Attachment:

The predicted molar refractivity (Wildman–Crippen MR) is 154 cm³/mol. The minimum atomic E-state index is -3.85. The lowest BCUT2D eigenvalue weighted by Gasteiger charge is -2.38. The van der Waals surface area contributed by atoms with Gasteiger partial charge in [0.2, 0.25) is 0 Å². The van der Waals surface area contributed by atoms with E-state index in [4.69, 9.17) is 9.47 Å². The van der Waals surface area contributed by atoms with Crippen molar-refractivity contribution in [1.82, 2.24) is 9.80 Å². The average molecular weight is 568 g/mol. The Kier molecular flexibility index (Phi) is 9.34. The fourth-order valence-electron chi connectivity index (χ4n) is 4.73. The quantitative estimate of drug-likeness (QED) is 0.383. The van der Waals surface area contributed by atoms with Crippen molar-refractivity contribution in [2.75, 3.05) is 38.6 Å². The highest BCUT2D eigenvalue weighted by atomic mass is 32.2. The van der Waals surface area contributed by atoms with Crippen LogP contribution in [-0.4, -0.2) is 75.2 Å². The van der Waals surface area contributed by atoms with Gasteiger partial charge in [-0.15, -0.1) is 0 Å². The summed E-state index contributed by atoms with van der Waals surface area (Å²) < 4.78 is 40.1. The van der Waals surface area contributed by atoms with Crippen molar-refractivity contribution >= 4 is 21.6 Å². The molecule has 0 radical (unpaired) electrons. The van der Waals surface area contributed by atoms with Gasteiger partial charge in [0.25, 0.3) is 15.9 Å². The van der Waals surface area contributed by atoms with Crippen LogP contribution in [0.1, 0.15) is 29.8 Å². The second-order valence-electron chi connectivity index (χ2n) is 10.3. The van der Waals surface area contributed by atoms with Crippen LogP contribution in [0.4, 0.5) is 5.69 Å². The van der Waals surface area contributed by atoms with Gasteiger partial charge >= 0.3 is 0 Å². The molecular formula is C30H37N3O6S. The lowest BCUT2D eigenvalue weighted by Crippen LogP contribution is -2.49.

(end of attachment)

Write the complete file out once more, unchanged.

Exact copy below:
The predicted molar refractivity (Wildman–Crippen MR) is 154 cm³/mol. The minimum atomic E-state index is -3.85. The lowest BCUT2D eigenvalue weighted by Gasteiger charge is -2.38. The van der Waals surface area contributed by atoms with Gasteiger partial charge in [0.2, 0.25) is 0 Å². The van der Waals surface area contributed by atoms with E-state index in [4.69, 9.17) is 9.47 Å². The van der Waals surface area contributed by atoms with Crippen molar-refractivity contribution in [1.82, 2.24) is 9.80 Å². The average molecular weight is 568 g/mol. The Kier molecular flexibility index (Phi) is 9.34. The fourth-order valence-electron chi connectivity index (χ4n) is 4.73. The quantitative estimate of drug-likeness (QED) is 0.383. The van der Waals surface area contributed by atoms with Crippen molar-refractivity contribution in [2.75, 3.05) is 38.6 Å². The highest BCUT2D eigenvalue weighted by atomic mass is 32.2. The van der Waals surface area contributed by atoms with Crippen LogP contribution in [-0.4, -0.2) is 75.2 Å². The van der Waals surface area contributed by atoms with Gasteiger partial charge in [-0.15, -0.1) is 0 Å². The summed E-state index contributed by atoms with van der Waals surface area (Å²) < 4.78 is 40.1. The van der Waals surface area contributed by atoms with Crippen molar-refractivity contribution >= 4 is 21.6 Å². The molecule has 0 radical (unpaired) electrons. The van der Waals surface area contributed by atoms with Gasteiger partial charge in [0.25, 0.3) is 15.9 Å². The van der Waals surface area contributed by atoms with Crippen LogP contribution in [0.1, 0.15) is 29.8 Å². The second-order valence-electron chi connectivity index (χ2n) is 10.3. The van der Waals surface area contributed by atoms with Crippen LogP contribution in [0.4, 0.5) is 5.69 Å². The van der Waals surface area contributed by atoms with Gasteiger partial charge >= 0.3 is 0 Å². The molecular formula is C30H37N3O6S. The lowest BCUT2D eigenvalue weighted by Crippen LogP contribution is -2.49.